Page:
Megawati's Indonesia and US regional policy
It has become a truism of secessionism that, to be successful, it often requires the support of an active external sponsor. Some examples of successful secession, and fragmentation, include Panama from Colombia (supported by the United States), Bangladesh from Pakistan (India), the Soviet Union, Yugoslavia (U.S. and NATO) and East Timor (Portugal and the United Nations).
Indonesia has numerous trouble spots but only two, Aceh and West Papua, officially Irian Jaya, have the clear goal of secession. Dissent in Riau, near Singapore, is largely rhetorical and the recreation of Republic of South Maluku in Ambon is a faint echo of the secession movement of 1950 amplified by communal conflict.
It has been suggested, however, that the success of one secessionist movement in Indonesia could, domino-like, trigger more. This raises the issue of external support. The only country that has the capacity to meaningfully support secession is the U.S. To do this, the U.S. would need to be convinced that its strategic and economic interests were best served by such a political separation.
On his recent visit to Indonesia, Rumsfeld said that he would like to see renewed military aid to Indonesia's armed forces, the TNI. This is despite a lack of meaningful reform of the TNI and indeed its reinvigorated political influence, as well as the fading of an already dim prospect of trial for those responsible for the carnage in East Timor in 1999.
The reason for U.S. support of the TNI is because the Bush administration has decided that, as a part of its renewed focus on East Asia, the unity of Indonesia serves a greater strategic purpose.
Despite the superficial friendliness of the visit to Beijing by Powell and Rumsfeld, China is now seen by the U.S. as the major strategic threat, not just to Asia but to the world. Russia, India, Japan, South Korea and Taiwan already flank China, and Southeast Asia completes the circle.
There has long been a view in Southeast Asia that an economically enhanced China would throw its weight around in a region it has historically considered its "backyard". Hence the states of the Association of Southeast Asian Nations developed the ASEAN Regional Forum (ARF), as well as a less formal strategic coalition. The lynchpin of ASEAN, and of a China-containment coalition, is Indonesia. And Indonesia has been a useless strategic partner since 1997.
If within Indonesia, Aceh and West Papua were successful in their bids for independence this would not necessarily destroy the core of the state. However, as two of the largest sources of state revenue from oil and minerals respectively, their loss would further damage Indonesia's still moribund economy.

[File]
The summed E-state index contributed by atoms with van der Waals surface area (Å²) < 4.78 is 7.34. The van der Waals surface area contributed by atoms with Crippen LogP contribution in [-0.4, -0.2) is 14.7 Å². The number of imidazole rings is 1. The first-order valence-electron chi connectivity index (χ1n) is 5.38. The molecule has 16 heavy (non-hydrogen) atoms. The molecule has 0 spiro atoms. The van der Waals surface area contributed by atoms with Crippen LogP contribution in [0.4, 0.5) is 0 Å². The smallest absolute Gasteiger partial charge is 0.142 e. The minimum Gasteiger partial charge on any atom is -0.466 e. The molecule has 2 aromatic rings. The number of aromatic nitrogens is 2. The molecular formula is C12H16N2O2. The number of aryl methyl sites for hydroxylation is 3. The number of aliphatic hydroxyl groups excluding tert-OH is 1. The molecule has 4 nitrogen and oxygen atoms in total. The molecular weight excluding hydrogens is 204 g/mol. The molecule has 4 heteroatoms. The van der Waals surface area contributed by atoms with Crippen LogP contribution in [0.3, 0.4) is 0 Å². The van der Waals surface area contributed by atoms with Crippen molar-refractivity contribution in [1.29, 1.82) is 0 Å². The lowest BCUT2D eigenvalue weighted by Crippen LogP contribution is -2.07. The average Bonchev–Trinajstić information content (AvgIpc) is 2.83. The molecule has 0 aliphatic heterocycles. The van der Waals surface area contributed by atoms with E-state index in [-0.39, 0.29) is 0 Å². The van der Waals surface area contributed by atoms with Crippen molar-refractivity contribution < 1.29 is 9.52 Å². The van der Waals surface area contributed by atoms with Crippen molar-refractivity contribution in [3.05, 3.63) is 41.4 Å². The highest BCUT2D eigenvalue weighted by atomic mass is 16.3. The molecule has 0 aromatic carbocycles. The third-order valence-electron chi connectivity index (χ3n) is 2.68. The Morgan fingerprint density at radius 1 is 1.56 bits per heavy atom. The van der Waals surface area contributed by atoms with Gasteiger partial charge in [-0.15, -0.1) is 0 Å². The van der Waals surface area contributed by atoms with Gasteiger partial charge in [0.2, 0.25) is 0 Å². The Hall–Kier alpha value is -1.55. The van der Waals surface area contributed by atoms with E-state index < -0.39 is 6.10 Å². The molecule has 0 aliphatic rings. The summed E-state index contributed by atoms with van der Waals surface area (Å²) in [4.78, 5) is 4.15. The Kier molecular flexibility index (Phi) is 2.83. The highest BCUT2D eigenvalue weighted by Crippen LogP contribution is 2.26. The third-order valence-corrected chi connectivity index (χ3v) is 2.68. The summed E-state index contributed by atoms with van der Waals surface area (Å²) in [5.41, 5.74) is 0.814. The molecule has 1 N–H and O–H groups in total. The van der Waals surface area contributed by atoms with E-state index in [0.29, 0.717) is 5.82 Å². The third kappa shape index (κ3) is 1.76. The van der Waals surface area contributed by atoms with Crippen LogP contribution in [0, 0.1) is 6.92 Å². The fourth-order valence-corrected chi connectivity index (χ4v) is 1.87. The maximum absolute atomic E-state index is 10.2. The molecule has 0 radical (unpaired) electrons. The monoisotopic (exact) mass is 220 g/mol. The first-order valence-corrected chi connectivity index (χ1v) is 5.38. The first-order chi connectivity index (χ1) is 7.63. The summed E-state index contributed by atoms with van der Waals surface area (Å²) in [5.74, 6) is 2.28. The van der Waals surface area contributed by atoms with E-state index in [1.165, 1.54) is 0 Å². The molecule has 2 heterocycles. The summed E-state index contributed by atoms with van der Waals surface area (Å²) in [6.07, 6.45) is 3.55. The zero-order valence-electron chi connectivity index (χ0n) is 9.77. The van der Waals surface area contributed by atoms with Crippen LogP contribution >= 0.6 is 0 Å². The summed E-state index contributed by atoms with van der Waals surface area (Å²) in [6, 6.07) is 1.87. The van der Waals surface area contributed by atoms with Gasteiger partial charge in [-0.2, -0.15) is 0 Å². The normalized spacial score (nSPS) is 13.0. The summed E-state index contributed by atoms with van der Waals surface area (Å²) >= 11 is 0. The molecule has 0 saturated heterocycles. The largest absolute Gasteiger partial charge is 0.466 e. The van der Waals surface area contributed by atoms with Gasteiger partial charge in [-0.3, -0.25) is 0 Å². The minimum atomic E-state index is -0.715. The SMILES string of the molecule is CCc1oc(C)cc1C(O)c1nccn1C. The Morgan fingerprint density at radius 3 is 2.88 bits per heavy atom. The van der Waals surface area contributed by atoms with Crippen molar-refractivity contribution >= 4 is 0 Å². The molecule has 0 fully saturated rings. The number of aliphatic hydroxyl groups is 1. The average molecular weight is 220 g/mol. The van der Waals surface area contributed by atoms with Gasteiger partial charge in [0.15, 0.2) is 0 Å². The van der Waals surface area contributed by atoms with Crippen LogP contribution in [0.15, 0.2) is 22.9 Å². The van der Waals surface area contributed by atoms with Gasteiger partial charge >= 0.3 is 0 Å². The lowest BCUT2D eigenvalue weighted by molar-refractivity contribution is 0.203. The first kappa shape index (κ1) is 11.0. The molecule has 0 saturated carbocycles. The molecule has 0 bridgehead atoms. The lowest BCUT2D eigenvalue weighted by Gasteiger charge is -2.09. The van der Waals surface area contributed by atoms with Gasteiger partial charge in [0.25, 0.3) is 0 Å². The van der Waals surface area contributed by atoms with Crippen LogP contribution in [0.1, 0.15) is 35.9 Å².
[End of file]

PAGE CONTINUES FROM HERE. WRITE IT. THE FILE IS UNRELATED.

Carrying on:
Even more so than East Timor, their loss would send Indonesia's political elite into a rage, which despite everything has remained committed to the idea of maintaining a united (and unitary) state, and somewhat paranoid about external desires for fragmentation (from Australia). This sentiment remained strong under the presidency of Abdurrahman Wahid, and has been further enhanced by the election of Megawati Sukarnoputri.
The ascension of Megawati to the presidency poses more questions than can easily be answered. Will reform of the TNI be halted and its political role enhanced? Will Megawati, a secular nationalist, be much tougher on recalcitrant provinces such as Aceh and West Papua, than her predecessor. Will she be able to keep her coalition of political support together any longer than Wahid, given her unpopularity amongst traditional muslims? How will she deal with a Parliament which is now willing and able to assert its authority over the president? And will the return to power of many Suharto cronies and their allies prevent much needed reform of the nation's economy, particularly its banking and finance sectors? Sceptics see Megawati as a short term leader, beholden to the armed forces and the old financial elite for her new position. To them, her rise from Vice President to President seems like 'back to the future'.
If another country supported secession, particularly in Aceh, Indonesia could be expected to question the repayment of existing U.S.-backed loans from the International Monetary Fund (IMF) and would bring the ARF undone. It would also further limit the compromised use of the Straits of Malacca, and probably close the main Indian-Pacific Ocean nuclear submarine passage of the Ombai-Wetar Straits in East Nusa Tenggara.
To this end, a united Indonesia with a mollified political elite all under the watchful eye of a re-armed TNI fits the larger U.S. game plan much better. Australia's primary concern in this is securing the border between East and West Timor, and this was no doubt part of Powell and Rumsfeld's trade-off with the TNI. Thus assured, Australia is even more strategically dependent on the U.S., which may partially explain Canberra's curious support for Bush's National Missile Defence (NMD). Australia is also likely to become even more outspoken in its support of Indonesia's existing territorial integrity, despite the experience of East Timor in 1999, and regardless of domestic popular concerns about human rights violations in the republic's eastern and western most provinces.
with support for Suharto's New Order during the Cold War, such a political
scenario will not resolve Indonesia's many regional problems, but rather screw
the repressive political lid back down again. In the greater strategic game
there remains a school of thought which believes that repression is acceptable.
*The authors teach international politics at Deakin University in Australia.
Lecturer in International Relations
School of Australian & International Studies
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Burwood Victoria 3125